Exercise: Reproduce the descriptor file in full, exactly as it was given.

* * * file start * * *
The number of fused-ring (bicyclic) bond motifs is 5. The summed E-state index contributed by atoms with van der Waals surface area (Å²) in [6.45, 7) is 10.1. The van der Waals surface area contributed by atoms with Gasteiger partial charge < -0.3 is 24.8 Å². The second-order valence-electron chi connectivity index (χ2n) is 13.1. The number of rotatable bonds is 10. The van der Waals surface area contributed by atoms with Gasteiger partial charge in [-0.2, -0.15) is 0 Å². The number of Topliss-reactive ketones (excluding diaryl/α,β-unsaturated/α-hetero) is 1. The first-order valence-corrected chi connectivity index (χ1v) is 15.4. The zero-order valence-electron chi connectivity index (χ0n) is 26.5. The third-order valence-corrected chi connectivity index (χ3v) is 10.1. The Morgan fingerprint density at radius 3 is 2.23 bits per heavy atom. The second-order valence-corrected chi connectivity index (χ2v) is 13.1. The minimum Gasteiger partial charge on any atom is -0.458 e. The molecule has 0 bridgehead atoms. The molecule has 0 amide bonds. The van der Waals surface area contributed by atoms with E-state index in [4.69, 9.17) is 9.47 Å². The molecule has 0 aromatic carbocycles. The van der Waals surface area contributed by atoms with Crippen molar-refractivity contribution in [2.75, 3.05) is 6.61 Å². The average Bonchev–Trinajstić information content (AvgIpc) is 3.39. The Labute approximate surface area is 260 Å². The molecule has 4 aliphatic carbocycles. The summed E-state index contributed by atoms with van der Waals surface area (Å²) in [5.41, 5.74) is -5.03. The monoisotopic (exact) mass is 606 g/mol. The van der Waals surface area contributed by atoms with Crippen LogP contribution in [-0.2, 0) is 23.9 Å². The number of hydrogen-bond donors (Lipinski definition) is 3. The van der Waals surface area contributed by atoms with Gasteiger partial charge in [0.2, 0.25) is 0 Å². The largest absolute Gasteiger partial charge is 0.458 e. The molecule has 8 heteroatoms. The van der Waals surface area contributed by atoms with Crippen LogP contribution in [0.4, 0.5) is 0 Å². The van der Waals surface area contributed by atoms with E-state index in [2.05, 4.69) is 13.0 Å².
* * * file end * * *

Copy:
The number of fused-ring (bicyclic) bond motifs is 5. The summed E-state index contributed by atoms with van der Waals surface area (Å²) in [6.45, 7) is 10.1. The van der Waals surface area contributed by atoms with Gasteiger partial charge < -0.3 is 24.8 Å². The second-order valence-electron chi connectivity index (χ2n) is 13.1. The number of rotatable bonds is 10. The van der Waals surface area contributed by atoms with Gasteiger partial charge in [-0.2, -0.15) is 0 Å². The number of Topliss-reactive ketones (excluding diaryl/α,β-unsaturated/α-hetero) is 1. The first-order valence-corrected chi connectivity index (χ1v) is 15.4. The zero-order valence-electron chi connectivity index (χ0n) is 26.5. The third-order valence-corrected chi connectivity index (χ3v) is 10.1. The Morgan fingerprint density at radius 3 is 2.23 bits per heavy atom. The second-order valence-corrected chi connectivity index (χ2v) is 13.1. The minimum Gasteiger partial charge on any atom is -0.458 e. The molecule has 0 bridgehead atoms. The molecule has 0 amide bonds. The van der Waals surface area contributed by atoms with E-state index in [4.69, 9.17) is 9.47 Å². The molecule has 0 aromatic carbocycles. The van der Waals surface area contributed by atoms with Crippen molar-refractivity contribution in [2.75, 3.05) is 6.61 Å². The average Bonchev–Trinajstić information content (AvgIpc) is 3.39. The Labute approximate surface area is 260 Å². The molecule has 4 aliphatic carbocycles. The summed E-state index contributed by atoms with van der Waals surface area (Å²) in [5.41, 5.74) is -5.03. The monoisotopic (exact) mass is 606 g/mol. The van der Waals surface area contributed by atoms with Crippen LogP contribution in [-0.2, 0) is 23.9 Å². The number of hydrogen-bond donors (Lipinski definition) is 3. The van der Waals surface area contributed by atoms with Gasteiger partial charge in [0.2, 0.25) is 0 Å². The largest absolute Gasteiger partial charge is 0.458 e. The molecule has 8 heteroatoms. The van der Waals surface area contributed by atoms with Crippen LogP contribution in [0.4, 0.5) is 0 Å². The van der Waals surface area contributed by atoms with E-state index in [2.05, 4.69) is 13.0 Å².